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[CPAP] Clarification on EPR
#1
Clarification on EPR
There have been a number of threads on EPR, but information I found on a [Supplier #26] link (apparently from Resmed), raises a question; specifically "EPR and event detection" at the bottom of this link: [commercial URL removed]

I just replaced an old Resmed S9 with a new Resmed AirSense 10.  I've used a succession of Resmed autopaps since starting CPAP treatment based on advice that Resmed autopaps are better able to handle shallow breathing that is characteristic of allergy sufferers.  After decades of CPAP use with Resmed machines, the AirSense 10 seems to behave differently regarding EPR.

EPR has been a feature since the S8.  The AirSense 10 came preset to an EPR level of 2 and always active, which I believe is consistent with the previous machines.  I've been using it for several weeks, and experiencing a problem I did not have with the previous machines. 

At low pressures, like while falling asleep or waking at the end of a sleep cycle, I can breathe normally.  However, I find myself awakening during periods when the pressure is at the "treatment" level.  I notice that breathing is very shallow, ranging between my lungs being fully inflated and almost fully inflated.  I have the urge to yawn, but can't because my lungs are already full.  My chest feels like it's had a workout.  I open my mouth to relieve the air pressure and can breathe normally through my mouth until I fall asleep again.  I'm sleeping several hours longer than I did with the previous machines (10 hours), but waking up feeling like I still need more sleep.  The symptoms are consistent with poor oxygen exchange due to lungs staying full of stale air.

I suppose it's possible that the machine is defective, or there has been some design change in this model making it less responsive to my breathing patterns than the previous models.  I was just going to try bumping the EPR level to 3, but the page linked to at the beginning seems to indicate that the EPR behavior may be working "as designed", in which case it isn't clear what the solution might be.

That link and others describe EPR as being more of a "psychological" help than simulating the behavior of a bipap.  EPR can be set to operate only while the machine is ramping up, so that breathing feels more normal while you're still awake.  However, even if it's set to be on all the time, the linked article indicates that the machine temporarily stops EPR if it detects shallow breathing.  The article refers to the S8, which would indicate that the behavior isn't new with the AirSense 10.  The shallow breathing that triggers suspension of EPR appears to be exactly the problem with the new machine, and what I was looking to EPR to solve.

My apnea is during inhalation rather than exhalation, so I would not expect EPR to make it worse on that basis.  I'm a shallow breather, which caused a problem with my very first cpap, and led me to Resmed machines.  I've done well with prior Resmed machines; this is the first one with this problem.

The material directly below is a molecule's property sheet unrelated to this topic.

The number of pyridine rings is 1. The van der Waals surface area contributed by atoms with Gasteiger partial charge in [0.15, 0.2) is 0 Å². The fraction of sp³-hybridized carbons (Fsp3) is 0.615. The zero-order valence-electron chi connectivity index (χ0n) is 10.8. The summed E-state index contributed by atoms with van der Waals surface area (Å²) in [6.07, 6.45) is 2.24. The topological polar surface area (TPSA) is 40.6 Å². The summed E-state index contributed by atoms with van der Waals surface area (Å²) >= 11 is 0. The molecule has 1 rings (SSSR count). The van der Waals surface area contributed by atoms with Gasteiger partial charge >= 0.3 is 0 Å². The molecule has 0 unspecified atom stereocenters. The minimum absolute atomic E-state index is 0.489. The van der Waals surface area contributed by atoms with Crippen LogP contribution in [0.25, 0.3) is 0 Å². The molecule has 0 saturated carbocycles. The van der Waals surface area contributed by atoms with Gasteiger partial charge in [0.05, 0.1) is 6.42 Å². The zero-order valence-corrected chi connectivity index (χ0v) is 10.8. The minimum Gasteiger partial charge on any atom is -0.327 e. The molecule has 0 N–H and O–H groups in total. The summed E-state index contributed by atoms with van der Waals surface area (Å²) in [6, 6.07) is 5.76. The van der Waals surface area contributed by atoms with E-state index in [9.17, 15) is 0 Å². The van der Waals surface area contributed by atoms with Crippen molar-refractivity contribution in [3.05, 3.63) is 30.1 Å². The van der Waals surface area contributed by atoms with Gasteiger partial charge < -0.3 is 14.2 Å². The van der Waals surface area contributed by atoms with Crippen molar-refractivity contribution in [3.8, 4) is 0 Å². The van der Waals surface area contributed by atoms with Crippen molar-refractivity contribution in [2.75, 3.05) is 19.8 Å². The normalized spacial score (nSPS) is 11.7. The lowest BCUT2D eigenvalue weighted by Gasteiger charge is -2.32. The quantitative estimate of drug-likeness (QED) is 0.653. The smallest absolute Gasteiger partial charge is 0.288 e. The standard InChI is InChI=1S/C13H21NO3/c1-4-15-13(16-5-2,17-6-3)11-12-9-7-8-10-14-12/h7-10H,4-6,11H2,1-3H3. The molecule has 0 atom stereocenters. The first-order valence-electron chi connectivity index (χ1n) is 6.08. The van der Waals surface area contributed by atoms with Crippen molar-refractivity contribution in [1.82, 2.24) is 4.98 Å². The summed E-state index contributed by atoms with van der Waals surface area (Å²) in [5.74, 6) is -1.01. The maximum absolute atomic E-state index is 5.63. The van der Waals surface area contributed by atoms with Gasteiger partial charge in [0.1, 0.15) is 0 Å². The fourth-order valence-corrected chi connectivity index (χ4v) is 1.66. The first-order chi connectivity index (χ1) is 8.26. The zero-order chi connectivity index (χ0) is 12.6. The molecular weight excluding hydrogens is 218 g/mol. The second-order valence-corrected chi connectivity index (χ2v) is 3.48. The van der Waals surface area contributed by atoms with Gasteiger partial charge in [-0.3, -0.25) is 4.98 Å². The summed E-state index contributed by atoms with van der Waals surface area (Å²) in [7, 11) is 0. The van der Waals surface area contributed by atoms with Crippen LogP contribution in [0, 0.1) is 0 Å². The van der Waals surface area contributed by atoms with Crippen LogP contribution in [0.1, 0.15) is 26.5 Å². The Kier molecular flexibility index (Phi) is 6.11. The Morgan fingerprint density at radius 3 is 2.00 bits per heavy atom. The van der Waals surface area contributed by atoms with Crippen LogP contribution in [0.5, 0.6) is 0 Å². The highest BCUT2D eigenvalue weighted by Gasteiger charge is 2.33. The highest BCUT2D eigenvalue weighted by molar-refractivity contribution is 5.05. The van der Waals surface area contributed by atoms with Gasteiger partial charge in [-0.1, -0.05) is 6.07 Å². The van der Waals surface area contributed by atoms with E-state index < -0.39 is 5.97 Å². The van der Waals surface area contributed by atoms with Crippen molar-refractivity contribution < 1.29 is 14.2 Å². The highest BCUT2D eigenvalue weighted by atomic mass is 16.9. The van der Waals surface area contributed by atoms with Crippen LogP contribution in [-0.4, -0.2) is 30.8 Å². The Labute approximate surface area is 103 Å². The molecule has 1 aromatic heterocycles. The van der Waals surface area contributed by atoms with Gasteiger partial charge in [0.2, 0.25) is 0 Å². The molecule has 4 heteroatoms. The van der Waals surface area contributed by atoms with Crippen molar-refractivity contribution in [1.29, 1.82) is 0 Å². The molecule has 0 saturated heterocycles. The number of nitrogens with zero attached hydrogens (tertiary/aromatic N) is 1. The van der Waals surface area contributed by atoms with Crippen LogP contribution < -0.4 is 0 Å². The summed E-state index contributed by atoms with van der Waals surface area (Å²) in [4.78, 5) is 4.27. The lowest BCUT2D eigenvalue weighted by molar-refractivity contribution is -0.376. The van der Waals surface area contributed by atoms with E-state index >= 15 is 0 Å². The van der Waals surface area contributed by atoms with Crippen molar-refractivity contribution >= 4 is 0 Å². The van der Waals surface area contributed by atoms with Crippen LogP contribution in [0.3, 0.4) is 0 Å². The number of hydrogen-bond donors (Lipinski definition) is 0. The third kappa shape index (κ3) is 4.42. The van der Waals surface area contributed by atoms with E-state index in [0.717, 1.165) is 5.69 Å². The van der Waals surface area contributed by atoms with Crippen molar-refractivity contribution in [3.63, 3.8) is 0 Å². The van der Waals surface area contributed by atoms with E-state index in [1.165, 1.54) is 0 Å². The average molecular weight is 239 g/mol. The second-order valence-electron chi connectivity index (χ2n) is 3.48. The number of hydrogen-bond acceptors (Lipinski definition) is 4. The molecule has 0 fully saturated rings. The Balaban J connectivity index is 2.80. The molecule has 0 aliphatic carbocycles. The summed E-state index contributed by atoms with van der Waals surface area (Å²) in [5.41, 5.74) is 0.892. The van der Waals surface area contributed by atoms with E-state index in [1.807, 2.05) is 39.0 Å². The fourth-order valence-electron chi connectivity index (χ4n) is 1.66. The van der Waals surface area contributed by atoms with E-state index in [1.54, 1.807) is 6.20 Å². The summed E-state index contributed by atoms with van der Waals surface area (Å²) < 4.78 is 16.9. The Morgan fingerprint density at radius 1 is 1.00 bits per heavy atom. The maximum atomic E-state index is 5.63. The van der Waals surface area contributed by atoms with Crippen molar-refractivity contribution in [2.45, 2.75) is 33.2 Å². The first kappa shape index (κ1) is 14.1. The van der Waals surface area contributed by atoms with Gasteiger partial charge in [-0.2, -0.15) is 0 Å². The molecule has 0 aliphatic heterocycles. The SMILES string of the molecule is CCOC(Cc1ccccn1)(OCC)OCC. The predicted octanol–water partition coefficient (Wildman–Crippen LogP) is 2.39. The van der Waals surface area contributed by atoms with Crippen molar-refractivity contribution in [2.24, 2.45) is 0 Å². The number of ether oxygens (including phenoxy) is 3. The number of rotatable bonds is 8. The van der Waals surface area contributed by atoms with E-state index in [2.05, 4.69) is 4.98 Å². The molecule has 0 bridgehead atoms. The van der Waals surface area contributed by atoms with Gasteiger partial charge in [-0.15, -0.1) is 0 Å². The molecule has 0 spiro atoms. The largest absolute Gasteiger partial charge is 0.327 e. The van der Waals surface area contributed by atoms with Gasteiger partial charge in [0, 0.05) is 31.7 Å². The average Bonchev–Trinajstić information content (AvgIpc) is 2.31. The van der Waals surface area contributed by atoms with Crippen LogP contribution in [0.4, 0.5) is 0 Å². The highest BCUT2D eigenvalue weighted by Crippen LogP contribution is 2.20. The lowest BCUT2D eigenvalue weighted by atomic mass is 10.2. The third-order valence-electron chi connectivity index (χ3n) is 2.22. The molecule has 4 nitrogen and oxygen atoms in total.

Can anyone shed any light on the situation?  Has there been a design change in the 10 which might make it no longer suitable for me?  I don't want to just exchange it for another machine of the same model if that would be expected to behave the same.


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#2
RE: Clarification on EPR
EPR should work the same on this machine as your S9. If you download the free SleepyHead software, we can see exactly what is going on. EPR does work as a limited bilevel, and it can have therapeutic applications. It can also cause central events in sensitive individuals. EPR can be set toff, ramp only , or full time, and setting are 1-3. Your pressure is set at 7-15 with EPR 3. I thinl using Sleepyhead to see the pressure and events at the times of your arousals could be very helpful.
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#3
RE: Clarification on EPR
Sleeprider, thanks for the reply.  I was aware of the settings, variability in patient response, and potential for central events. 

I downloaded ResScan and looked at the data.  Its output doesn't distinguish between inhalation and exhalation. 

I downloaded SleepyHead (thanks for the link),and that was very useful. According to that output, EPR is working.  There also doesn't seem to be a direct correlation between high pressure and other factors that are indicative of exhalation problems (respiration rate, expiration time, tidal volume, or flow rate).  Problem indicators on those readings were often associated with very modest pressure, and were generally good around the upper limit. 

So now I'm stumped.  Something about the new machine performs differently from previous machines and causes periodic exhalation problems.  But the reports indicate that the machine is working as it should.

I'm going to try bumping EPR to 3 just to see if that makes a difference.  If it doesn't, maybe Resmed can shed some light on what might be different in the new machine.
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#4
RE: Clarification on EPR
Good luck. Let us know how that works out.
Sleeprider
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www.ApneaBoard.com

____________________________________________
Download OSCAR Software
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Optimizing Therapy
Organize your OSCAR Charts
Attaching Files

How To Deal With Equipment Supplier


INFORMATION ON APNEA BOARD FORUMS OR ON APNEABOARD.COM SHOULD NOT BE CONSIDERED AS MEDICAL ADVICE. ALWAYS SEEK THE ADVICE OF A PHYSICIAN BEFORE SEEKING TREATMENT FOR MEDICAL CONDITIONS, INCLUDING SLEEP APNEA. INFORMATION POSTED ON THE APNEA BOARD WEB SITE AND FORUMS ARE PERSONAL OPINION ONLY AND NOT NECESSARILY A STATEMENT OF FACT.
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